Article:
Cindy: While much of the country waits for huge piles of snow to melt—let alone spring flowers to bloom—readers can brighten their winter world with Sidewalk Flowers, by JonArno Lawson and Sydney Smith (2015).
Let’s start with the fact that this wordless book is “written” by Canadian poet Lawson. Yeah, I know, right? We’ll come back to that. The book’s red hooded hero is a young girl walking the gray streets of her town with her father. She spots some yellow dandelions, and suddenly with a page turn there is a brief glimpse of color in the scene: a market stand of colorful fruit and some yellow cabs. As her father talks on his cell phone, the girl spots more flowers for her growing sidewalk flower bouquet and color dots the gray landscape. Birds flit through the scenes until suddenly a fallen bird receives the first gift from the girl’s handful of flowers … a random act of kindness that is only the first of many. This little girl might grow up to be Miss Rumphius!
Who needs May Day baskets when you can surprise
your dog by tucking flowers in his collar!
Smith’s art is amazing and Lawson’s wordless storytelling gracefully showcases the power of close observation and the celebration of small acts that have worthy impact. Children and adults will have much to examine, ponder, and discuss after reading and carefully observing the scenes in this quiet gem. Who needs May Day baskets when you can surprise your dog by tucking flowers in his collar!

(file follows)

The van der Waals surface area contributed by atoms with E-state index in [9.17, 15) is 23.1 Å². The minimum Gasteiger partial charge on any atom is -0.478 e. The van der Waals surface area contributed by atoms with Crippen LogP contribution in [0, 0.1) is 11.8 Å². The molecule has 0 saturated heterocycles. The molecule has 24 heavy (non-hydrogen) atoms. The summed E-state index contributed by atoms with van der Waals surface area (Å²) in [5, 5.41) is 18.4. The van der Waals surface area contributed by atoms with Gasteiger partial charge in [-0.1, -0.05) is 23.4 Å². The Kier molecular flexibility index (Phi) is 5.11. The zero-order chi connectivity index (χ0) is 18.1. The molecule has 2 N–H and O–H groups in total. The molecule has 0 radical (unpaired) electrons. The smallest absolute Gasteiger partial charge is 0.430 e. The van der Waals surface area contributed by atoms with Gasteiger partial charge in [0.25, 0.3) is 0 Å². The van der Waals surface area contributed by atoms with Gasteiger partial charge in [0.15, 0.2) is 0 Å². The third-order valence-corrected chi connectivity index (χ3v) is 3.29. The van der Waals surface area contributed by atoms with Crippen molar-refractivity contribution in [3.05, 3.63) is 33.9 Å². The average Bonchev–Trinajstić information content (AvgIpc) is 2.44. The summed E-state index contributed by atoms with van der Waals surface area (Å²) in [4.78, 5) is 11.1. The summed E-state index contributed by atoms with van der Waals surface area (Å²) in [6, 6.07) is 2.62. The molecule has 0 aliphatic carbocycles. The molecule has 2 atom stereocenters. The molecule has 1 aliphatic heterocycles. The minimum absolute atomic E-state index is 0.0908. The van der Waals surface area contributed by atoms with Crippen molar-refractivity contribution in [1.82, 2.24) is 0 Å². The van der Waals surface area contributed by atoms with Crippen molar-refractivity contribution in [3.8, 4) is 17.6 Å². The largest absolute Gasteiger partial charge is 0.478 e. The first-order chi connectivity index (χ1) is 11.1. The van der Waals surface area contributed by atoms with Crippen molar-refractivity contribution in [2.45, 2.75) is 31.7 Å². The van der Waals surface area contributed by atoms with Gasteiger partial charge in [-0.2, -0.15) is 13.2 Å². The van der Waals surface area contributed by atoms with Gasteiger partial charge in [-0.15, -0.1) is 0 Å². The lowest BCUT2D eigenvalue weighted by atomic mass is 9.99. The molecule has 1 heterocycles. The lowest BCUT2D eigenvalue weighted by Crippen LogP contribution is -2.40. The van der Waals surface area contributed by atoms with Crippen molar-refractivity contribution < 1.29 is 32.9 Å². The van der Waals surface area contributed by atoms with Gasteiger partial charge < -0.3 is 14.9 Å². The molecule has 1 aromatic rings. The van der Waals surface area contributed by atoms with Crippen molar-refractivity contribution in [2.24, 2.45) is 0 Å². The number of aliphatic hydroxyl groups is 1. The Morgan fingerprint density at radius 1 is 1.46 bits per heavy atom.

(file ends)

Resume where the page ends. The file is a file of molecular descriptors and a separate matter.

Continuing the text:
I’m eager for the snow to melt here so I can look for sidewalk flowers—Queen Anne’s Lace is one of my favorites to pick from the roadside.
Lynn: This gorgeous little book won my heart just as quickly as it won Cindy’s. Perhaps a tiny bit comes from the thought of walking down a street that isn’t piled high with ice and snow, but really it’s the fact that this is a wonderfully crafted book, beautifully designed and illustrated. And like all outstanding books, it offers so much to readers.
The messages here are subtle, but will reach readers who take the time to really look at the world like the child in the story. Her cellphone-using father misses it all, sometimes even walking away from his daughter while she doesn’t miss a thing. There’s hope for this father though. His world becomes more beautiful as he nears home. Here, literally, is a tale that reminds us to see and smell the roses while we can. Think about using this as a writing prompt for students of all ages!